CWB – USA founder Moshe Cohen taught various workshops throughout Guatemala during his March, 2019 tour. He was surprised and delighted to find out that meditation, which Moshe brings through his Zen background and training, was a huge hit with artists and educators.
Returning to Guatemala
Celio and his taxi are waiting for me at the Guatemala City airport as planned, on a late night in early March. He’s there as promised by Ricardo, the Payasos Sin Fronteras (Clowns Without Borders Spain) logistician who organized a twelve-day project in which I’ll teach five workshops and create a collaborative show with local clowns. My ultimate destination is Escuintla, where the Volcan de Fuego erupted last year. Celio whisks me off to the Hotel Panamerica, a stately downtown hotel. It’s certainly a step up from the cement floors I slept on with Desastrosus Cirkus, when we played the Bhutanese refugee camps back in ’97. Then again, I’m not sure if there even was a hotel in Damak, a town that the Lonely Planet Nepal guide only dedicated one paragraph to. Escuintla, a trucking town on the Transamerican highway, has plenty of hotels, and innumerable long-haul trucks rumbling through. It too is probably overlooked in the guide books––there isn’t a gringo in sight during my four days here.
Immediately after the 2018 eruption, Clowns Without Borders was invited on a performance tour for those displaced by the lava flow. We also did a number of workshops for the first responders, and teachers from those communities. My trip is a follow-up visit, as CWB received numerous requests to return with more workshops. Some of the workshops will take place in Guatemala City, first with Procuraderia Derechos Humanos (Provider of Human Rights), and then with local clowns. We’ll have a show-creation day with several of the clowns, after which Celio will drive me to Escuintla. There, I’ll offer several more days of workshops: one for health care workers and one for teachers. After that, the clowns come join me to perform two shows in the school, and one for the community. Of the 4,800 people left without homes (and community) by the eruption, 1,200 remain displaced.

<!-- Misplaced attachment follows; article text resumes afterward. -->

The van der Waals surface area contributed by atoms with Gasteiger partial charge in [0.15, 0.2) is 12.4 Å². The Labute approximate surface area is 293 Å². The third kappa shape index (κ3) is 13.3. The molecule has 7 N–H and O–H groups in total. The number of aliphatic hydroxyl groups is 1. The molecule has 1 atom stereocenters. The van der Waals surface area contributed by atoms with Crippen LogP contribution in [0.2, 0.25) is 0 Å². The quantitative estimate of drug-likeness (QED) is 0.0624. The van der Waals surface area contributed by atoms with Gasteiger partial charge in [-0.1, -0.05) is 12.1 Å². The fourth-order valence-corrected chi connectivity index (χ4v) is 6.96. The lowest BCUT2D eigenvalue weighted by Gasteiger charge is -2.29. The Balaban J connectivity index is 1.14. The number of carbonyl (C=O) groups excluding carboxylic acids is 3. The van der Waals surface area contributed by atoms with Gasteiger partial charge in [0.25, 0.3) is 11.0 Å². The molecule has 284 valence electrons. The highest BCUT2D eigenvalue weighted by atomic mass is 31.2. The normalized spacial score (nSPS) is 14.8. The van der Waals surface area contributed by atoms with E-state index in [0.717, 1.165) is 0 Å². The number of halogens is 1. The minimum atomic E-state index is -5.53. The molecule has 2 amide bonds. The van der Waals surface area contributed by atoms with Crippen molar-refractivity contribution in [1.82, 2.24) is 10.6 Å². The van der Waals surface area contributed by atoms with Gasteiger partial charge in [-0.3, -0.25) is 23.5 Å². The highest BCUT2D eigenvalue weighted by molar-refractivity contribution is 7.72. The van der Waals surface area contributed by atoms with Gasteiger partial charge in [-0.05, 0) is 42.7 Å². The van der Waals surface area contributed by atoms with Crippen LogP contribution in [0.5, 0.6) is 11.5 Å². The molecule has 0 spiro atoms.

Lucho, Sayda, Noemi and Stef formed the 2018 Guatemala team, so I had a long talk with Sayda before coming down. I quizzed her about the workshops they offered, trying to determine what I could offer that would be useful. “We played games (theater games, clown-based play) all day, and the participants absolutely loved it,” Sayda told me. I have no doubt the games offered needed opportunities to laugh together, to let off steam, tensions, and trauma due to the disaster. The lava flow ran right through a number of communities, completely decimating their homes, and perhaps more importantly, growing fields and livelihoods.
When I arrive at my first workshop with health care workers in Escuintla, certain tensions are palpable. I had encountered similar energies with the human rights workers (psychologists and social workers) in Guatemala City. They support clients facing every kind of abusive situation you might imagine. Listening to them in the opening circle, I had a strong wish to lighten their loads. I had an agenda: fun and funny trauma/stress release exercises, vulnerability affirmations, enjoying frustration, reactivity/response games and more. Ultimately, it made sense to come in not knowing, and hear what they wish to work on.
Before sending the talking stick around the circle in Escuintla, I offer a menu of possibilities for the day, and ask what resonates, what wishes do they have? To my great surprise, relaxation exercises (Feldenkreis based practices) are high on everyone’s list. When the talking stick comes back to me, I add another possibility: Zazen meditation. To my surprise, the response is quite enthusiastic; in fact, all five workshop groups are of the same mind: “Yes, please.”
I had hesitated to mention Zazen, figuring that meditation might be a little too far outside their comfort zone. Yet there it was, and so with rings from a small Burmese bell, sitting in straight-backed chairs, we meditate for short stretches, several times in each workshop. The practice is well received. I take it a bit further, introducing the possibility of three breath practices as a way to shift one’s state of being when one becomes aware of stress.
With the teachers, I wonder if they might try to bring that quiet into their classrooms. A video shared with me the day after our workshop suggests otherwise. It’s a short clip of a teacher trying out the monster/victim exercise with his classroom. The practice, developed for a CWB Myanmar project, offers the kids a chance to have great fun reacting in playful/funny fear (enjoy being afraid!) to a supposed monster scaring them.
In the video, the teacher has taken on the monster role and the kids are fully enjoying his absurd monster-like attempts to scare them. They scream in playful fear, followed by collective gleeful laughter. Then as the students transform into monsters, switching roles according to the game’s design, their eyes fill with mischievous delight. As the posse turns on the teacher, the video suddenly cuts off! Uh oh! What kind of mischief did I instigate?
Only the nose knows.